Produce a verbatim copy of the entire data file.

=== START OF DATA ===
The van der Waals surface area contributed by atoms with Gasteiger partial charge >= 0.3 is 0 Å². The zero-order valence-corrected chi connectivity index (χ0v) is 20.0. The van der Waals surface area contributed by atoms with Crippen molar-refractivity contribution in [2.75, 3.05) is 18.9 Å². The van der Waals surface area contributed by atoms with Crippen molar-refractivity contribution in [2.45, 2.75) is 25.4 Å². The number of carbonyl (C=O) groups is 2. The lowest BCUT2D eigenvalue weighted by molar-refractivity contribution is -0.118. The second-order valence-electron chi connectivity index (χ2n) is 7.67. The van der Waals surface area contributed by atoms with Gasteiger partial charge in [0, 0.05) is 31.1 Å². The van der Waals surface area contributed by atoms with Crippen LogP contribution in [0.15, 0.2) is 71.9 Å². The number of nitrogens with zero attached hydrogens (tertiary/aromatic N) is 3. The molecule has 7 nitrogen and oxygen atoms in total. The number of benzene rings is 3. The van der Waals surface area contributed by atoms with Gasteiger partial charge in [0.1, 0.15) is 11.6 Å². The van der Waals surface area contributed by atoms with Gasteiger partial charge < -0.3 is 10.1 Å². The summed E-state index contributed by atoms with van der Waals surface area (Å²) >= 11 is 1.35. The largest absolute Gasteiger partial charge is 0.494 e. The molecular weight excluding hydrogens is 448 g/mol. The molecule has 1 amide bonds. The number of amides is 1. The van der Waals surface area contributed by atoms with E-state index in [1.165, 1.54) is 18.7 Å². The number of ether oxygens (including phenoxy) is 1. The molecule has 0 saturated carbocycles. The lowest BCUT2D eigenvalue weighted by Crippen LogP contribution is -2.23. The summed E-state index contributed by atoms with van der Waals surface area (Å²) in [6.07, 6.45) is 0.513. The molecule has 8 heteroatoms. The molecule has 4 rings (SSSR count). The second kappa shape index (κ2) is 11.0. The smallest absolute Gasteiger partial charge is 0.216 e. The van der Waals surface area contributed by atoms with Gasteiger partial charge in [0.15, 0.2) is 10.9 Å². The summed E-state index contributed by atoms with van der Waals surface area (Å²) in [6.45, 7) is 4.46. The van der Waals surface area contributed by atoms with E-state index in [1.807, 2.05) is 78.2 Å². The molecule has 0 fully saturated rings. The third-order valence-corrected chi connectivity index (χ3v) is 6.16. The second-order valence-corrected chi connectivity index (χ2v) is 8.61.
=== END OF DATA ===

The van der Waals surface area contributed by atoms with Gasteiger partial charge >= 0.3 is 0 Å². The zero-order valence-corrected chi connectivity index (χ0v) is 20.0. The van der Waals surface area contributed by atoms with Crippen molar-refractivity contribution in [2.75, 3.05) is 18.9 Å². The van der Waals surface area contributed by atoms with Crippen molar-refractivity contribution in [2.45, 2.75) is 25.4 Å². The number of carbonyl (C=O) groups is 2. The lowest BCUT2D eigenvalue weighted by molar-refractivity contribution is -0.118. The second-order valence-electron chi connectivity index (χ2n) is 7.67. The van der Waals surface area contributed by atoms with Gasteiger partial charge in [0, 0.05) is 31.1 Å². The van der Waals surface area contributed by atoms with Crippen LogP contribution in [0.15, 0.2) is 71.9 Å². The number of nitrogens with zero attached hydrogens (tertiary/aromatic N) is 3. The molecule has 7 nitrogen and oxygen atoms in total. The number of benzene rings is 3. The van der Waals surface area contributed by atoms with Gasteiger partial charge in [0.1, 0.15) is 11.6 Å². The van der Waals surface area contributed by atoms with Gasteiger partial charge < -0.3 is 10.1 Å². The summed E-state index contributed by atoms with van der Waals surface area (Å²) >= 11 is 1.35. The largest absolute Gasteiger partial charge is 0.494 e. The molecular weight excluding hydrogens is 448 g/mol. The molecule has 1 amide bonds. The number of amides is 1. The van der Waals surface area contributed by atoms with E-state index in [1.165, 1.54) is 18.7 Å². The number of ether oxygens (including phenoxy) is 1. The molecule has 0 saturated carbocycles. The lowest BCUT2D eigenvalue weighted by Crippen LogP contribution is -2.23. The summed E-state index contributed by atoms with van der Waals surface area (Å²) in [6.07, 6.45) is 0.513. The molecule has 8 heteroatoms. The molecule has 4 rings (SSSR count). The second kappa shape index (κ2) is 11.0. The smallest absolute Gasteiger partial charge is 0.216 e. The van der Waals surface area contributed by atoms with Gasteiger partial charge in [0.15, 0.2) is 10.9 Å². The summed E-state index contributed by atoms with van der Waals surface area (Å²) in [6.45, 7) is 4.46. The van der Waals surface area contributed by atoms with E-state index in [1.807, 2.05) is 78.2 Å². The molecule has 0 fully saturated rings. The third-order valence-corrected chi connectivity index (χ3v) is 6.16. The second-order valence-corrected chi connectivity index (χ2v) is 8.61.